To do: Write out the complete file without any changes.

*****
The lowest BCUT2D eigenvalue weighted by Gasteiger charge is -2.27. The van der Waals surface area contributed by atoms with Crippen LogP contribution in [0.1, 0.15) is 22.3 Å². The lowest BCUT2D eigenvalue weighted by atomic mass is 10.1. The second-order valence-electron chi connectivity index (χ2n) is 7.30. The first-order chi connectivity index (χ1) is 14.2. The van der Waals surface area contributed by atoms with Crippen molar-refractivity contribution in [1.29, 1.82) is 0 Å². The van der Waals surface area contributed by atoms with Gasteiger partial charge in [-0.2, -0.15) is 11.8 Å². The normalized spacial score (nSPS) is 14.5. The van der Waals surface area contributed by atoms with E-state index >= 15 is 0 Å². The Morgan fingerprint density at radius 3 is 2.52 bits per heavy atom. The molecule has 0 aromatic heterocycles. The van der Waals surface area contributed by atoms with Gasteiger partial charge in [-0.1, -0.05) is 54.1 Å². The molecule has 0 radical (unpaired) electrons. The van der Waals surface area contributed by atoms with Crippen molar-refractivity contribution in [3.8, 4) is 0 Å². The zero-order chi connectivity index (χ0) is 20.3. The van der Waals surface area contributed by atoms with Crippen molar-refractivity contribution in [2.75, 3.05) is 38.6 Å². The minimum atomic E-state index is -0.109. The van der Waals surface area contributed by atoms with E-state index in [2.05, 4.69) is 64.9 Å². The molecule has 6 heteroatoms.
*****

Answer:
The lowest BCUT2D eigenvalue weighted by Gasteiger charge is -2.27. The van der Waals surface area contributed by atoms with Crippen LogP contribution in [0.1, 0.15) is 22.3 Å². The lowest BCUT2D eigenvalue weighted by atomic mass is 10.1. The second-order valence-electron chi connectivity index (χ2n) is 7.30. The first-order chi connectivity index (χ1) is 14.2. The van der Waals surface area contributed by atoms with Crippen molar-refractivity contribution in [1.29, 1.82) is 0 Å². The van der Waals surface area contributed by atoms with Gasteiger partial charge in [-0.2, -0.15) is 11.8 Å². The normalized spacial score (nSPS) is 14.5. The van der Waals surface area contributed by atoms with E-state index >= 15 is 0 Å². The Morgan fingerprint density at radius 3 is 2.52 bits per heavy atom. The molecule has 0 aromatic heterocycles. The van der Waals surface area contributed by atoms with Gasteiger partial charge in [-0.1, -0.05) is 54.1 Å². The molecule has 0 radical (unpaired) electrons. The van der Waals surface area contributed by atoms with Crippen molar-refractivity contribution in [3.8, 4) is 0 Å². The zero-order chi connectivity index (χ0) is 20.3. The van der Waals surface area contributed by atoms with Crippen molar-refractivity contribution in [2.75, 3.05) is 38.6 Å². The minimum atomic E-state index is -0.109. The van der Waals surface area contributed by atoms with E-state index in [2.05, 4.69) is 64.9 Å². The molecule has 6 heteroatoms.